Theories Conceptual Framework Paperx - ocedtheories

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Nov 14, 2013 (3 years and 11 months ago)

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Holly McVay

November 10, 2009

Theories

Dr. and Dr. Ausburn


Desk
-
Top Virtual Environments

Implications of Desk
-
Top Virtual Reality Environment Instruction in Assisting On
-
The
-
Job
Training for Persons with Disabilities


Introduction


As technology develops, methods of training individuals with disabilities are evolving.

Research on technology with regard to job placement training among individuals with
disabilities

has been minimal at

best. New interactive technologies such as desk
-
top virtual reality can

enhance the job placement success rate. Therefore
,

educational technologies must be evaluated

to determine alternate means of preparing individuals with disabilities to accomplish specific job

task
s
.

Purpose of the Research



The purpose of our study is to investigate how desk
-
top virtual reality environments assist

high school students with disabilities in learning to complete a job task successfully.

T
his

presentation will be a paper session describing our proposed rese
arch on this topic, specifically

in a healthcare setting. We hope to show, through our research, the assistance of the virtual

environments used during training enables persons with disabilities to transition smoother and

more quickly to full independence in the workplace. Through the data collected, we
also

anticipate to confirm that quality job training through the use of desk
-
top virtual reality

environments improves the job performance of individuals with disabilitie
s.



Problem Statement


New interactive technologies
,

such as desk
-
top virtual reality
,

can enhance the job placement

success rate

for individuals with disabilities
. Therefore
,

such technologies must be evaluated to

determine alternate means of preparing individuals with disabilities to accomplish specific job

task
(s)
.

Conceptual Framework and Research Questions


The theoretical anchor for this study are found in Dales’s Cone of Experience and the

conceptual f
rame is found in the Theory of Work Adjustment. Dale’s cone of experience is a

model that incorporates several theories related to instructional design and learning processes.

Edgar Dale theorized that learners retain more information by what they “do”
as opposed to what

is “heard”, “read”, or “observed”. Recent advancements in desk
-
top virtual reality technology

will allow individuals with disabilities to experience learning a job task by “doing”, r
epeatedly if

necessary, in a saf
e and controlled ma
nner. Dale’s Cone proposed that (a) various types of

learning experience and media representations vary in their concreteness, (b) more concrete

forms of experience and media are truer and more complete representations of reality, and (c)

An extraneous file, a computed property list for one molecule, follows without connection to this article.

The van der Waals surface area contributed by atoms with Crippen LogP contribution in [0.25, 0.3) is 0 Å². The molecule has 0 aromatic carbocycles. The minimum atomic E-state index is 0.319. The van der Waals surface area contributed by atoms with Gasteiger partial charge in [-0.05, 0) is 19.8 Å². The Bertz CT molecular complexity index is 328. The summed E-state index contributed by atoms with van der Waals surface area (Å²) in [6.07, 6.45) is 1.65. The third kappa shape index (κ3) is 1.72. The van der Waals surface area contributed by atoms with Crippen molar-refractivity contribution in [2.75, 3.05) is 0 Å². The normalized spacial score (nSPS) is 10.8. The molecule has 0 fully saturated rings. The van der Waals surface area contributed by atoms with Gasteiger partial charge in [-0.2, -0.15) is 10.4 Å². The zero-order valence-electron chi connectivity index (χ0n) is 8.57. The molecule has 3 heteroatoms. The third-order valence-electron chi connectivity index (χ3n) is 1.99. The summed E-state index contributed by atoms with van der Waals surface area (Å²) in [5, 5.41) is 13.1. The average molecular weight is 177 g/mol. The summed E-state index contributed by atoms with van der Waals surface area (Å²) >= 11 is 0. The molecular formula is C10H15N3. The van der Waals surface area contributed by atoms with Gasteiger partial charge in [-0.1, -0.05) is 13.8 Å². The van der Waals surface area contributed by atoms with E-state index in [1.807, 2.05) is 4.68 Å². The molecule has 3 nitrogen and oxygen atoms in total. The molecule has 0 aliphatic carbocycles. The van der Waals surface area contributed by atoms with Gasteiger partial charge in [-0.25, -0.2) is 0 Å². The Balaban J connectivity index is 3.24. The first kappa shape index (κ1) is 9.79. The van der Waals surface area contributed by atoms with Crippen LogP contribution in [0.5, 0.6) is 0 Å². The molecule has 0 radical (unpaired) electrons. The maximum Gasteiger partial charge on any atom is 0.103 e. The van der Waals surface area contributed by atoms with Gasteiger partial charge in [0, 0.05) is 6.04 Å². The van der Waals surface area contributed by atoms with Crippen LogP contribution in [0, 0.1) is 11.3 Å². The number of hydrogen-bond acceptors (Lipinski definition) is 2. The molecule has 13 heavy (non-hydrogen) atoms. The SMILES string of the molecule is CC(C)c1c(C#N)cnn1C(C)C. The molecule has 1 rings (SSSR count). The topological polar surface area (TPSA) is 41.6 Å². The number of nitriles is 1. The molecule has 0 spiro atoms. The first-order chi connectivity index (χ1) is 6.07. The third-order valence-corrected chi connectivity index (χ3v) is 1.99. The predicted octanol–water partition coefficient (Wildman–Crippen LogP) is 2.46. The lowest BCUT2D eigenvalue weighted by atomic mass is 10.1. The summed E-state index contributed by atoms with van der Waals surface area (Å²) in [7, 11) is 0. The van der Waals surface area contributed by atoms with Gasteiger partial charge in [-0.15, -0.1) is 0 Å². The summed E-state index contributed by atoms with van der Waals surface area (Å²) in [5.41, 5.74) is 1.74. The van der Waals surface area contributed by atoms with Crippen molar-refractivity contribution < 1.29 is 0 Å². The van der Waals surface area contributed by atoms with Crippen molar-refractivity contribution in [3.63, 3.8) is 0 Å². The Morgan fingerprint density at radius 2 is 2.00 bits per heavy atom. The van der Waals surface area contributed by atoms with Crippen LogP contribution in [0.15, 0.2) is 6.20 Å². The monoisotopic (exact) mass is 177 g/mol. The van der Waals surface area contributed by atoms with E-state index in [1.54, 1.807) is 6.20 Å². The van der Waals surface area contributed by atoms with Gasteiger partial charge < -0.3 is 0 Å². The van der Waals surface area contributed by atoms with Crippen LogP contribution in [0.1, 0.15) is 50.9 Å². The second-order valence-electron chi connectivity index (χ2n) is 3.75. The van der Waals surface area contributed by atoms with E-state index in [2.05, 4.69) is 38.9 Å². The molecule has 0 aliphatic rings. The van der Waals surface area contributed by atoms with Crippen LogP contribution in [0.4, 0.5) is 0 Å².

more concrete media representations can facilitate learning, particularly when reality is complex

and unfamiliar to learner (Dale, 1954).


One of the primary characteristics of virtual reality is the “trueness” of its presentation of the

realty of
a 3D environment and the spatial relationship of items within it. The more accurate and

realistic experience of a complex visual scene through virtual reality than would be possible with

still imagery.


The conceptual frame in The Theory of Work A
djustment (TWA), describes the relationship

of the individual t
o his or her environment. With
in the TWA conceptual model work is

conceptualized as an, (a) interaction between an individual and a work environment, (b) the work

environment requires that
certain tasks be performed, and the individual brings skills to perform

the task, and (c) in exchange, the individual requires compensation of work performance and

certain preferred conditions, such as a safe and comfort
able place to work

(Dawis, 1994).

Using

both Dale’s Cone of experience theory and the Theory of Work adjustment the researchers attend

to virtually combine job task operations and job environment with an

element of authenticity

which allows individuals with disabilities enhanced job re
adiness and vocational skills.


Two other theories that will also impact the research of this study are Transfer of Learning
Th
eory and Supplantation Theory. Transfer of Learning Theory is important because transfer
leads to performance change
-
c
hange
that

will

hopefully reflect

the desired training outcomes

(
Hutchins and Burke
, 2007)
.
Lim and Morris (2007) state,

From a comprehensive review of literature, Baldwin and Ford developed a training
transfer construct composed of trainees’ characteristics (a
bility and aptitudes, personality,
and motivation) and work environment variables (supportive organizational climate,
discussion with supervisor, opportunity to use knowledge and skills, and post
-
training
goal setting and feedback) that may support transfe
r of training. This model explains the
transfer process in three phases: (1) training input factors, (2) training outcomes, and (3)
conditions of transfer. Training input factors include training design, trainee
characteristics, and work environment charac
teristics. Training outcomes refer to the
amount of original learning that occurs during a training program and the retention of the
learning after the training program is completed. In conditions of transfer, both the
generalization of learning to the job

context and maintenance of the learned material over
a period of time on the job influence the transfer process.



By incorporating Salomon’s Supplantation Theory, this theory should support our
research data. By using effective media and visual
effects in the job training process, this will
support and enhance the overall learning, training and

in the end, increase

job performance.


Research Question #1
-

When using
desk
-
top virtual reality

environments for training
purposes, does it replace t
hat of a live person
-

trainer, teacher, job coach etc.?


Research Question #2
-

When using
desk
-
top virtual reality

environments in various job
settings, is there an overall improvement in job performance?


Increased Job
Performance
with use of
Desk
-
Top
Virtual Reality
Dale’s Cones
Theory

Learn best by
“doing” in the most
realistic setting
Theory of Work
Adjustment

The relationship
between and
individual and their
work environment
Transfer of
Learning
Theory

How well the VR
training will
transfer onto the
job
Supplantation
Theory

Use of multi
-
media/visual effects
will enhance
training and overall
job performance
Students with Disabilities Immersed in an On
-
the
-
Job Training
Program
Desk Top Virtual Reality at a Health Care Facility
-
0% No VR
100% Blended
50% with VR

Figure
One
-
Conceptual Framework
Diagram



Literature Review

The proposed study will evaluate the effectiveness of using v